Republic Wireless: $19 per Month for Voice, Text and Data

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A new carrier called Republic Wireless is enlisting the help of Wi-Fi networks to sell insanely cheap smartphone service.

Republic Wireless offers voice, text and data for $19 per month, with no annual contract. That’s roughly a quarter of the price of coverage plans on AT&T and Verizon Wireless.

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Of course, there’s a catch: Republic Wireless uses a “Hybrid Calling” system that automatically places calls over Wi-Fi when possible. A cellular network is available for backup—Sprint’s network, to be exact—but Republic expects its customers to be on Wi-Fi most of the time. So although Republic Wireless claims to offer “unlimited” voice, text and data, it also reserves the right to kick out bandwidth hogs. Exact limits may vary, but in general users can expect warnings if they exceed 550 minutes, 150 texts or 300 megabytes of cellular data.

Also, Republic Wireless only offers one phone for now, LG’s Optimus, which is a low-end Android 2.3 handset with a 3.2-inch touch screen. It’s included in the $199 start-up fee ($99 if you use the promo code welcome19 by November 27), and is pre-loaded with Republic’s Hybrid Calling system. As The Verge’s Jamie Keene points out, the software-driven system could drain the phone’s battery in a hurry.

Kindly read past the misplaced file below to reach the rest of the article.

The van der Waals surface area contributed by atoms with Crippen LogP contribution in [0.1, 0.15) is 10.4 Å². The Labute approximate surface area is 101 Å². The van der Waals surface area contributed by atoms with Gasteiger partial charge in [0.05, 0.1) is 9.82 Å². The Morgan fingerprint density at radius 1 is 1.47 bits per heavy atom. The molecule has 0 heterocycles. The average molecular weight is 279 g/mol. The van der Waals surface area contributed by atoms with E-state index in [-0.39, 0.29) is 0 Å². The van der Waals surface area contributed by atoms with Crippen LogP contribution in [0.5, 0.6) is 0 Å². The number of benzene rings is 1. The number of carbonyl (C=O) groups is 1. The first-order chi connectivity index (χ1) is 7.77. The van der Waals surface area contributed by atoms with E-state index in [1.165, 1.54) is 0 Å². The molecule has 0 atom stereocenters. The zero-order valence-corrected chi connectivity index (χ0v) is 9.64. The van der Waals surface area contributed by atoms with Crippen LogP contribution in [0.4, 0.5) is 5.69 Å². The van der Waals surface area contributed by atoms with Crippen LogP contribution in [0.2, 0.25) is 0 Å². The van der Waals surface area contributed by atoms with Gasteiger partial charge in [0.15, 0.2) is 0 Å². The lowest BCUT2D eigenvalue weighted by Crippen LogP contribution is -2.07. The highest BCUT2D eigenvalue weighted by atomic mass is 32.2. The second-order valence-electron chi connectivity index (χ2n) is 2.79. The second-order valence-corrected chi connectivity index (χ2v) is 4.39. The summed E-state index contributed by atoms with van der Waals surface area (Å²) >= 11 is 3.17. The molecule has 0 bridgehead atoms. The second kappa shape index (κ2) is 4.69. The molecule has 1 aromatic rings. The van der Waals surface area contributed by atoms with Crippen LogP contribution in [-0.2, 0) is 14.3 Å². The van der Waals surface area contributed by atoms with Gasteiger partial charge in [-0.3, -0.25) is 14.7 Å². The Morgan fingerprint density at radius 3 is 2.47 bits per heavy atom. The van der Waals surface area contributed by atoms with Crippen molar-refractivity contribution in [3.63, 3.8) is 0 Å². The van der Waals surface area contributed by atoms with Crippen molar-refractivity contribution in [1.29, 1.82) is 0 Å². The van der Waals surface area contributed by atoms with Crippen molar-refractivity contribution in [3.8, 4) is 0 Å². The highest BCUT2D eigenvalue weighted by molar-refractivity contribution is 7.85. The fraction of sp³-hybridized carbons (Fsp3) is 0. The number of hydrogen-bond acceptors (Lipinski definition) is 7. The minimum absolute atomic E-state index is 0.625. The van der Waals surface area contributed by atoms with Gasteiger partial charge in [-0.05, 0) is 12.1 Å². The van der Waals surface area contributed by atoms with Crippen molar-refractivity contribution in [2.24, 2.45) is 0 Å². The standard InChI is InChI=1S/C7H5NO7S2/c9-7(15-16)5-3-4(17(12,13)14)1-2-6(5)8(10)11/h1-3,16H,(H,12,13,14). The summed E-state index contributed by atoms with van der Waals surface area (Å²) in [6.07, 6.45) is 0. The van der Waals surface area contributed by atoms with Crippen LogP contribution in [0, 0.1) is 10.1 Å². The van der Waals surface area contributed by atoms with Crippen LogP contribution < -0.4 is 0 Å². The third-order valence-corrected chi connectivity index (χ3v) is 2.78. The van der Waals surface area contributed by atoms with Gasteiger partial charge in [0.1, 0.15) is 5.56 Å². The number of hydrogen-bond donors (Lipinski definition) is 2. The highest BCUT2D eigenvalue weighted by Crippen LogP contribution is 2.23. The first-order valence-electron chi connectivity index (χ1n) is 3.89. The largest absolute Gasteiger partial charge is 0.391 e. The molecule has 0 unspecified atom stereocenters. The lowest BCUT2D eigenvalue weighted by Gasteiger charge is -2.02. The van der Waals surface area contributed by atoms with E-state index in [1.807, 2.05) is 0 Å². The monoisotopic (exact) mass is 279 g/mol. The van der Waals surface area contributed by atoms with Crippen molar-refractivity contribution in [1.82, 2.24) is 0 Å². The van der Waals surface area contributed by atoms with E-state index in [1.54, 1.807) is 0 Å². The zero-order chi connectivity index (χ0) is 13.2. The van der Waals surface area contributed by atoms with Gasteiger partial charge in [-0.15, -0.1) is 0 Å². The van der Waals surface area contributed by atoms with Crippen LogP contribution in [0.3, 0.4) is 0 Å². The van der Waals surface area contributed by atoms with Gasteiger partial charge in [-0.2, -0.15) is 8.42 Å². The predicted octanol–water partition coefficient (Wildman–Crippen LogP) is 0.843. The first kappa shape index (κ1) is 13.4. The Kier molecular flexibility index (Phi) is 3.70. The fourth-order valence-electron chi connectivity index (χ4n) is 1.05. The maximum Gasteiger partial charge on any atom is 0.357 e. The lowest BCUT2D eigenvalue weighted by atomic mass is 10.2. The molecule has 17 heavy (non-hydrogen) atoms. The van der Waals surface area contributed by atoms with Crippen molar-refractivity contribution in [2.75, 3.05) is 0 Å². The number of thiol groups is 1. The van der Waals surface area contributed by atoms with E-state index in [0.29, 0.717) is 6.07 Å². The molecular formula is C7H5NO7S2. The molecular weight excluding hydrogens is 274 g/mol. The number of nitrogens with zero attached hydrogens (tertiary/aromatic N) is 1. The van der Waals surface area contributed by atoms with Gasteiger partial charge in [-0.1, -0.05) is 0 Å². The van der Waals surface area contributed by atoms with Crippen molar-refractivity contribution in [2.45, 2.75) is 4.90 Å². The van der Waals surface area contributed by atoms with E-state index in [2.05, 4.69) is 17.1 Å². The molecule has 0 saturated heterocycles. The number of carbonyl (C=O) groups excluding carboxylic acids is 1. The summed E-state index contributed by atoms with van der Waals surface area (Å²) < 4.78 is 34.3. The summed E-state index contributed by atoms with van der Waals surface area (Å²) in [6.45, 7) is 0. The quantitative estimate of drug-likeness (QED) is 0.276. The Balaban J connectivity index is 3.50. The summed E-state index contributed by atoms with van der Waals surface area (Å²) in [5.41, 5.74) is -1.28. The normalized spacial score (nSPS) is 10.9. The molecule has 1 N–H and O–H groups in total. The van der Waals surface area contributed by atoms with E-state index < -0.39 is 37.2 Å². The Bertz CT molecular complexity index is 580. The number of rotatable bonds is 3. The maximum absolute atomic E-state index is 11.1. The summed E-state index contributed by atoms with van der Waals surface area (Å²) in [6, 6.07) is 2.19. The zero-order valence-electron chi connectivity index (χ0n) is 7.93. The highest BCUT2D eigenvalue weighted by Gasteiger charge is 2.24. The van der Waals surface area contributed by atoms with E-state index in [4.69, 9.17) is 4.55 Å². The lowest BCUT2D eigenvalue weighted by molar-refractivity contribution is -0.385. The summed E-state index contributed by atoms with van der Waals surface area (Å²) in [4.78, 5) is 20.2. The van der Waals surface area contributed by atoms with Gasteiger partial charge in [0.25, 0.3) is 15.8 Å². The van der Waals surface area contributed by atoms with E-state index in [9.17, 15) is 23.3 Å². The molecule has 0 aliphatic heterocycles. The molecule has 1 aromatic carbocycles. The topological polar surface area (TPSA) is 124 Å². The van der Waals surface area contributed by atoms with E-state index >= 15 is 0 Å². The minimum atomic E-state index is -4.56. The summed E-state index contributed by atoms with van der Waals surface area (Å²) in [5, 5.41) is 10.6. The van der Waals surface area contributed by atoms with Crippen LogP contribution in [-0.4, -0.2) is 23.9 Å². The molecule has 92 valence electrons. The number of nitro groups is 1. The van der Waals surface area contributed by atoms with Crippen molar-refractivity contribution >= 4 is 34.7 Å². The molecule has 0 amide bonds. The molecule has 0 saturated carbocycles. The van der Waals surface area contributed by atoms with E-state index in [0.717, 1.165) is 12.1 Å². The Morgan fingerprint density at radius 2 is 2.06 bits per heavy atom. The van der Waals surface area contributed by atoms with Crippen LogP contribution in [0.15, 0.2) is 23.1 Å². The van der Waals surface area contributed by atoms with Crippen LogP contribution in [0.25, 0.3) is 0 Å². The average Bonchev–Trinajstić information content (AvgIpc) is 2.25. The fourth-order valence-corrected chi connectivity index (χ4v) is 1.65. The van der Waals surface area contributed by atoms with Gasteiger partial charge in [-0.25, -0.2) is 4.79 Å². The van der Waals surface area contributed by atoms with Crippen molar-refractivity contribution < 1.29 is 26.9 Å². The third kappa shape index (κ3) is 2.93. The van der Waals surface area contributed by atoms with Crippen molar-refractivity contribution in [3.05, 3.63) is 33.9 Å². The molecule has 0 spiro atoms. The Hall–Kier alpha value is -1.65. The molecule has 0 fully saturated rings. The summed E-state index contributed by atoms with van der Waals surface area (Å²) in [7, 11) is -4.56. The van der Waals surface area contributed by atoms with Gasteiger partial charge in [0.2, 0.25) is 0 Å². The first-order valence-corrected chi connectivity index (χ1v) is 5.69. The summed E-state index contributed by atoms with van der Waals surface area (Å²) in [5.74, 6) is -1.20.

Obviously, this isn’t for everyone. If you crave the latest and greatest smartphones, you’ll have to look elsewhere. If you use lots of data on the road—for example, by streaming music in the car on your daily commute—you’ll have to look elsewhere. If you’ve got slow and unreliable home Internet service that can’t handle VoIP services like Skype, this isn’t for you.

But for people who want a basic smartphone and the cheapest service possible, Republic Wireless looks promising. And I like the carrier’s activist bent, likening its service to a hybrid car and its traditional wireless carrier rivals to the oil companies. Republic’s website even refers to the established industry as “Big Cell” at one point. Sure, it’s a bit disingenuous when Republic relies on Sprint for cellular, but who cares about that when you’re sticking it to the man and saving gobs of money?

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